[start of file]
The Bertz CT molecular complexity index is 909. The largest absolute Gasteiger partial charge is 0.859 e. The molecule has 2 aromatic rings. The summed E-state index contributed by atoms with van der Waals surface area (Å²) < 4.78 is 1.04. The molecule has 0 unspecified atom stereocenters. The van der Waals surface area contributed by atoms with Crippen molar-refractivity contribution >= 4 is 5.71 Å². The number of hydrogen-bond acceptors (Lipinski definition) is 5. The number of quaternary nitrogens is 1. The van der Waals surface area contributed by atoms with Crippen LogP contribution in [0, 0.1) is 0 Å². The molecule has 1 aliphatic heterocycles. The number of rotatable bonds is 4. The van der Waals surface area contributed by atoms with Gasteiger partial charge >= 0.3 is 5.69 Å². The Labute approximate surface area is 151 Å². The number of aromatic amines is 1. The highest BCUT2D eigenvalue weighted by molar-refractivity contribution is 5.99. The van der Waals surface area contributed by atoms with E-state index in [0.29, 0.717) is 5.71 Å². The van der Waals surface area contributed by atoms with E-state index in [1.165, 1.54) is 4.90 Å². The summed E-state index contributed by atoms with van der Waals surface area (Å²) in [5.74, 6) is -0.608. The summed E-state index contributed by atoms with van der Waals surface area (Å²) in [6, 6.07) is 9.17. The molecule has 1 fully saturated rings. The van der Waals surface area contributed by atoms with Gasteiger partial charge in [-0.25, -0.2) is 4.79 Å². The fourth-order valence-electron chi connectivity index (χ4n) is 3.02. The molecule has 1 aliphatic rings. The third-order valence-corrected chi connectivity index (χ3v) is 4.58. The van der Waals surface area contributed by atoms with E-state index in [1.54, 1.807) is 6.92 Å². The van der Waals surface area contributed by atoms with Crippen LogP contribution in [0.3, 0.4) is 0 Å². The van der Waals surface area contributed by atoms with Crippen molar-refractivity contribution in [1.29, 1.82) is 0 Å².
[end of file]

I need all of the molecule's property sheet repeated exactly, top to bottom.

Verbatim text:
The Bertz CT molecular complexity index is 909. The largest absolute Gasteiger partial charge is 0.859 e. The molecule has 2 aromatic rings. The summed E-state index contributed by atoms with van der Waals surface area (Å²) < 4.78 is 1.04. The molecule has 0 unspecified atom stereocenters. The van der Waals surface area contributed by atoms with Crippen molar-refractivity contribution >= 4 is 5.71 Å². The number of hydrogen-bond acceptors (Lipinski definition) is 5. The number of quaternary nitrogens is 1. The van der Waals surface area contributed by atoms with Crippen LogP contribution in [0, 0.1) is 0 Å². The molecule has 1 aliphatic heterocycles. The number of rotatable bonds is 4. The van der Waals surface area contributed by atoms with Gasteiger partial charge >= 0.3 is 5.69 Å². The Labute approximate surface area is 151 Å². The number of aromatic amines is 1. The highest BCUT2D eigenvalue weighted by molar-refractivity contribution is 5.99. The van der Waals surface area contributed by atoms with E-state index in [0.29, 0.717) is 5.71 Å². The van der Waals surface area contributed by atoms with E-state index in [1.165, 1.54) is 4.90 Å². The summed E-state index contributed by atoms with van der Waals surface area (Å²) in [5.74, 6) is -0.608. The summed E-state index contributed by atoms with van der Waals surface area (Å²) in [6, 6.07) is 9.17. The molecule has 1 fully saturated rings. The van der Waals surface area contributed by atoms with Gasteiger partial charge in [-0.25, -0.2) is 4.79 Å². The fourth-order valence-electron chi connectivity index (χ4n) is 3.02. The molecule has 1 aliphatic rings. The third-order valence-corrected chi connectivity index (χ3v) is 4.58. The van der Waals surface area contributed by atoms with E-state index in [1.54, 1.807) is 6.92 Å². The van der Waals surface area contributed by atoms with Crippen LogP contribution in [0.3, 0.4) is 0 Å². The van der Waals surface area contributed by atoms with Crippen molar-refractivity contribution in [1.29, 1.82) is 0 Å².